Shinzo Abe’s state funeral plan faces growing opposition | Shinzo Abe

Opposition is mounting to plans to hold a state funeral for former Japanese Prime Minister Shinzo Abe, who was shot dead earlier this month.

The cabinet on Friday approved arrangements for the funeral – only the second of its kind for a former post-war Japanese leader – on September 27.

Abe, the country’s longest-serving prime minister, died a fortnight ago after being shot from behind while delivering a campaign speech in the western city of Nara.

His violent death shocked a country with negligible rates of gun crime and sparked a debate over how best to honor the memory of the influential but divisive politician.

Abe served as prime minister for more than eight years across two terms and was hugely influential within the ruling Liberal Democrat party even after stepping down in 2020.

Government officials pleaded for a state funeral, to be held at the Nippon Budokan in central Tokyo, saying Abe had shown “outstanding leadership” in reviving Japan’s economy, strengthening its security ties with the United States and the supervision of the reconstruction of the destroyed region. by the triple catastrophe of March 2011.

“We made this decision…because of Abe’s record as the longest-serving prime minister, during which he exercised leadership skills distinct from others and carried the heavy responsibility of addressing a number of national issues. and serious international affairs,” Chief Cabinet Secretary Hirokazu said. Matsuno said Friday.

Matsuno said the event would be “non-denominational, simple and somber”, adding that the estimated cost and number of attendees had yet to be decided.

Opposition politicians and civic groups have questioned the use of taxpayers’ money for the funeral, where guests are expected to include foreign leaders.

They also said the public was deeply divided over Abe’s legacy. “This clearly violates the freedom of thought and conscience protected by the constitution,” Mizuho Fukushima, who leads the opposition Social Democratic Party, told about 200 people protesting outside the prime minister’s office on Friday.

The Asahi Shimbun said he opposed any attempt to pressure people to mourn Abe. “We can’t help but worry that, according to [him] such special treatment will only widen the gap between those who have supported Abe and those who have not, and will hamper an objective assessment of a political leader,” the newspaper said in an editorial.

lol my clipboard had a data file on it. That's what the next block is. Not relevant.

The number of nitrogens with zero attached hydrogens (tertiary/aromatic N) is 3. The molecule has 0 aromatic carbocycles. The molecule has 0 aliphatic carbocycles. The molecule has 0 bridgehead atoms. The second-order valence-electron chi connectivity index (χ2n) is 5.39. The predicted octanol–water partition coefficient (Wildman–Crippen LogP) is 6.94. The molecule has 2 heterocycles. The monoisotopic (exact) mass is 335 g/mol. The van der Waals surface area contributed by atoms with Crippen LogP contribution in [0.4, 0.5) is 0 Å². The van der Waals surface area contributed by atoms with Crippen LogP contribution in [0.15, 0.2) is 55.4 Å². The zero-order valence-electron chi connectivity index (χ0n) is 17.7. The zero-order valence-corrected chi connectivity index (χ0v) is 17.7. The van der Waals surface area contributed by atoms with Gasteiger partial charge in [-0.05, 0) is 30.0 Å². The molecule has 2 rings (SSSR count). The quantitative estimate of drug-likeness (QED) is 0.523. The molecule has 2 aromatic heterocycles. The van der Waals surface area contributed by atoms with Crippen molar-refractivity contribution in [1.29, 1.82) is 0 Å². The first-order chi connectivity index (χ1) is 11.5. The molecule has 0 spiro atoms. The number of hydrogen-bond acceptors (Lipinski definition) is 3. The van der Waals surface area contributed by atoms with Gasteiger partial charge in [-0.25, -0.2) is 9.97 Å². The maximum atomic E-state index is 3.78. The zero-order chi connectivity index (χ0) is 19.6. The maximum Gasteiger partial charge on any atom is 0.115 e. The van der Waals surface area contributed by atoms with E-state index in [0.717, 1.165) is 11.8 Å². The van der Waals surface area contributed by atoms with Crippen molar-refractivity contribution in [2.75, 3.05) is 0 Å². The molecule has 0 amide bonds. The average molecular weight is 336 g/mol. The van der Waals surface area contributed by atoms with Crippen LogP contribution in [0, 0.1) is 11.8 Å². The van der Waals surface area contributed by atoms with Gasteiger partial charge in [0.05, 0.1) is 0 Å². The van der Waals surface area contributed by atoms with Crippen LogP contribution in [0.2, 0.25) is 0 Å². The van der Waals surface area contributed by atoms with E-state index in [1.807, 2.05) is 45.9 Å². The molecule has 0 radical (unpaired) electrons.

On Thursday, 50 people filed for an injunction with the Tokyo District Court seeking an end to the use of public funds for the event, saying a state-sponsored funeral without parliamentary approval violated the constitutional right to freedom of belief.

A recent poll by public broadcaster NHK found just 49 per cent backed the idea of ​​a state funeral for Abe, which has inspired outright loyalty among his party’s right-wingers but horror among critics at home and abroad. for his shameless nationalism.

Social media users complained about the cost and the possibility the event could be exploited to celebrate Abe’s brand of conservatism and glorify his political legacy.

A Twitter user singled out current Prime Minister Fumio Kishida – an Abe protege who supports holding a state funeral – for his criticism.

“Kishida always brags about listening to people, so why doesn’t he now?”

Others pitted the government’s swift decision on Abe’s funeral arrangements against the lack of action during the latest wave of Covid-19, with daily cases at record highs.

“Given that they are doing next to nothing about the pandemic, how did they manage to decide so quickly?” wrote one Twitter user. “Take the money you will use for the funeral and do something about the coronavirus.”

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A private funeral for Abe took place last week at a Buddhist temple in Tokyo, as large crowds gathered in the street to offer flowers.

The only other post-war Japanese leader to receive a state funeral, in 1967, was Shigeru Yoshida, who led the country after World War II.

Abe’s suspected killer, Tetsuya Yamagami, told police he had targeted him for his ties to the Unification Church. He reportedly said his mother made huge donations to the church two decades ago which left the family bankrupt.

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